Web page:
A panel of 25 tasters tried four different brands of beer:

Budweiser, Heineken, Sierra Nevada and Sapporo, in both cans and bottles.

They poured the beers into cups for tasting so no one could identify them. The tasters compared the beers side by side and wrote down which they thought was canned and which they preferred.

The results were pretty surprising: tasters preferred the canned beer in 3 out of the 4 cases (though overall, tasters only preferred it by a hair, edging out bottled beer with 51 percent of the vote).

On average, 54 percent of testers correctly identified the canned beer, meaning it’s not as easy to tell the difference as our tasters may have thought.


Use a glass 

Most “Beer people”, whether bottle or can, pour their beer into a glass. The reason you do so is to have the beer leap off the glass and on to your palate in the perfect spot, as to hit your taste buds and have them quiver in excitement (proper glassware). If you do this bottle or can should make no difference unless there are effects to your beer via light, oxygen or heat.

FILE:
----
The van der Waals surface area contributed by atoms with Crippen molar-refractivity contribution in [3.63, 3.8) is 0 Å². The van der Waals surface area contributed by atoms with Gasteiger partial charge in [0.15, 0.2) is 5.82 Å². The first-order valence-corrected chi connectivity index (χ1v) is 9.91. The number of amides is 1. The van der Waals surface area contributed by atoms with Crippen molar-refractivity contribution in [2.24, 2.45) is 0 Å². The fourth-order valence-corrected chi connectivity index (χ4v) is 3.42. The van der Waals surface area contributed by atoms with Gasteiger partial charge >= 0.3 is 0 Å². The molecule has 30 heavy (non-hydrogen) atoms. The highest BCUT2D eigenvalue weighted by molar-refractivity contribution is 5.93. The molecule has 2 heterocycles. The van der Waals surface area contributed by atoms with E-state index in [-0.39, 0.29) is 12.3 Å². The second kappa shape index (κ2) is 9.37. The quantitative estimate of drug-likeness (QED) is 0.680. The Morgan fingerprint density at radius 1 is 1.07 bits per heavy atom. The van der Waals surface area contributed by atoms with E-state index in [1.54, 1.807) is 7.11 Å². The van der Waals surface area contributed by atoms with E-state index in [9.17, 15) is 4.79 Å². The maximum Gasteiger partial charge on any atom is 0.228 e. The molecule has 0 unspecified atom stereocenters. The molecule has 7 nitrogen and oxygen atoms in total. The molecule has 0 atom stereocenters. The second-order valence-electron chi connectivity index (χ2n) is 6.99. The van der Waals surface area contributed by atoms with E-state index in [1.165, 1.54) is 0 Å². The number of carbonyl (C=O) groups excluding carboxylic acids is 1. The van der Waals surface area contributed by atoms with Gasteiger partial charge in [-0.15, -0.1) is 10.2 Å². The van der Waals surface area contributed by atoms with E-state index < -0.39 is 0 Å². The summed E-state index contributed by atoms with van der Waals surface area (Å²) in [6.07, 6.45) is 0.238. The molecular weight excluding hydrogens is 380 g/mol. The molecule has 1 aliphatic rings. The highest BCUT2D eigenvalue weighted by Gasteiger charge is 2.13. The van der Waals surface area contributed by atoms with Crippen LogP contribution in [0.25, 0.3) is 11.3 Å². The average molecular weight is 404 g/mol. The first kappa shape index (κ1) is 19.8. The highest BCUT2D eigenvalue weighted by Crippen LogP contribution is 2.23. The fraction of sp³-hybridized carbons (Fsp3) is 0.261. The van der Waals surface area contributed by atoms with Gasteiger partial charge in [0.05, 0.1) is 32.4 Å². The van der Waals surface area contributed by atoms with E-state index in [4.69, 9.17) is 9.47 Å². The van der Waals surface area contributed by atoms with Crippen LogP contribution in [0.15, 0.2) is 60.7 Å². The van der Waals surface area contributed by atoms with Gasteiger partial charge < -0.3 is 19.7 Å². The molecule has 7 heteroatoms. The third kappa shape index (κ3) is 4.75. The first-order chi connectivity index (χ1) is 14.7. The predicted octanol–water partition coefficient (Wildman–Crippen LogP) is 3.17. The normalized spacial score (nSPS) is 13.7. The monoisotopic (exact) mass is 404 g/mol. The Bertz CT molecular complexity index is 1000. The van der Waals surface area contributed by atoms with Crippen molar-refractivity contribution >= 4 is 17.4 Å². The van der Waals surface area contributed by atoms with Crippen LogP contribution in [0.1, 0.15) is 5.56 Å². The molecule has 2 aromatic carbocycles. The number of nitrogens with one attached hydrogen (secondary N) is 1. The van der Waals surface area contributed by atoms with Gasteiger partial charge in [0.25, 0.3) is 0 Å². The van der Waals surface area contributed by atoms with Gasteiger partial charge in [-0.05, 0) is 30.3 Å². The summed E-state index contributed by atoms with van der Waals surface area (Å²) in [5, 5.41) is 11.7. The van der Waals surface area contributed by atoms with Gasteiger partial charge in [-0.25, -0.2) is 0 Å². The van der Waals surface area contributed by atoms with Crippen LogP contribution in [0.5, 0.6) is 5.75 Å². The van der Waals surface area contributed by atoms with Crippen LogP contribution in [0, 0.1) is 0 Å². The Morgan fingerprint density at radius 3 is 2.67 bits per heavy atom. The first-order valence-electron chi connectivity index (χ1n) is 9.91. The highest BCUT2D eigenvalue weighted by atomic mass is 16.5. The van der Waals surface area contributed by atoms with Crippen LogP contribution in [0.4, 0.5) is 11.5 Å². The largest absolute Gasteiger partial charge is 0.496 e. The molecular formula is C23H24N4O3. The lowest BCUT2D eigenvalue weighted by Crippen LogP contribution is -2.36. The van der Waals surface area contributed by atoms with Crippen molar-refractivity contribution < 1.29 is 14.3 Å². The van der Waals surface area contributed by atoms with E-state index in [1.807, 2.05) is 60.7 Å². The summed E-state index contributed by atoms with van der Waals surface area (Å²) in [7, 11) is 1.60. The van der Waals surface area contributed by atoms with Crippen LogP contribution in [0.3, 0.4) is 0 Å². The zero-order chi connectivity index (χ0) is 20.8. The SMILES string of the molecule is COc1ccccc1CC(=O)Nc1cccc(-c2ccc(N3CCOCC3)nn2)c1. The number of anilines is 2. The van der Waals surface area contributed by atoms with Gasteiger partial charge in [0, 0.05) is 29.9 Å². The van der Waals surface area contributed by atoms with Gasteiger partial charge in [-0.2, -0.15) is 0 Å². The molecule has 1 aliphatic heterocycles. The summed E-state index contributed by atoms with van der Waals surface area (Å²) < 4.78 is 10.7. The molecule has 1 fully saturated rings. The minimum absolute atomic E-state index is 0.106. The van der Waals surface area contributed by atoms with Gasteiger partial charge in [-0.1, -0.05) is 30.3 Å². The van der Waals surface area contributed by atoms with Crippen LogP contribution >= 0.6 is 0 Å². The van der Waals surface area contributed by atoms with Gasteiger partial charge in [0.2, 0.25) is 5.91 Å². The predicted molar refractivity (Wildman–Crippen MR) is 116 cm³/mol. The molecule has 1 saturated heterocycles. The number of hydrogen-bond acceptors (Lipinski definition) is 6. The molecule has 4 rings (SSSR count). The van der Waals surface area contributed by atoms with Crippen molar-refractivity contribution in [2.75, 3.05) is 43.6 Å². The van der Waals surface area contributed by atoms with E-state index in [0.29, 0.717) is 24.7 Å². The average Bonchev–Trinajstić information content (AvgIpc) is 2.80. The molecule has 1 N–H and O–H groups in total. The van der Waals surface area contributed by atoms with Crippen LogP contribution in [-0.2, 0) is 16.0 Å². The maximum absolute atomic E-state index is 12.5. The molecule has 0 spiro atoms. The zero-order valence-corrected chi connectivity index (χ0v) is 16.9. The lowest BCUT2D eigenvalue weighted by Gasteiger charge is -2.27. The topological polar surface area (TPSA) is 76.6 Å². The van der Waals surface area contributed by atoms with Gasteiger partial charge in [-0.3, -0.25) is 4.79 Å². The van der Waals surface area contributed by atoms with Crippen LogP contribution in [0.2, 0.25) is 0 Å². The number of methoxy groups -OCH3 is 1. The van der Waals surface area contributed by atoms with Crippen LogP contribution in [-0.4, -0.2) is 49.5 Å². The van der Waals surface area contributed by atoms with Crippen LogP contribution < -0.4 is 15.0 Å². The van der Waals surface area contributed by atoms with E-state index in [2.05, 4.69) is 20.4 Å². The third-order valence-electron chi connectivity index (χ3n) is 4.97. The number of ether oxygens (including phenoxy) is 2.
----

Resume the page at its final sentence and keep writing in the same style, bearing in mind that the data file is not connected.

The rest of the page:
Effects of light on beer

When light hits beer, it provides the energy necessary to drive a reaction that transforms the iso-alpha-acids, a compound found in hops responsible for making beer bitter, into 3-methyl-2-butene-1-thiol. The “thiol” part of that somewhat cumbersome name indicates that there is sulfur present. Sulfur compounds often have strong, offensive aromas. Some musteline animals, like skunks, have evolved the ability to produce this chemical, and use it for self-defense. (

Effects of oxygen on beer

The majority of the stale flavors that develop as beer ages are the result of oxidation. Molecules of the various flavor compounds and alcohols within the beer undergo a chemical reaction with oxygen to form the molecules responsible for the stale taste. Fusel alcohols, acetaldehyde, and trans-2-nonenal are the primary culprits responsible for the majority of off-flavors associated with stale, oxidized beer, but other compounds also contribute. (


In the bar

I have to agree with Mike  that when a can is left on the bar having NOT been poured into a glass, it can be missed by the bartender when empty. But again you can always ask politely for another or slide the empty can forward for the bartender to notice. (Give them a hint, they cannot read your mind)

It’s ok to embrace the Can!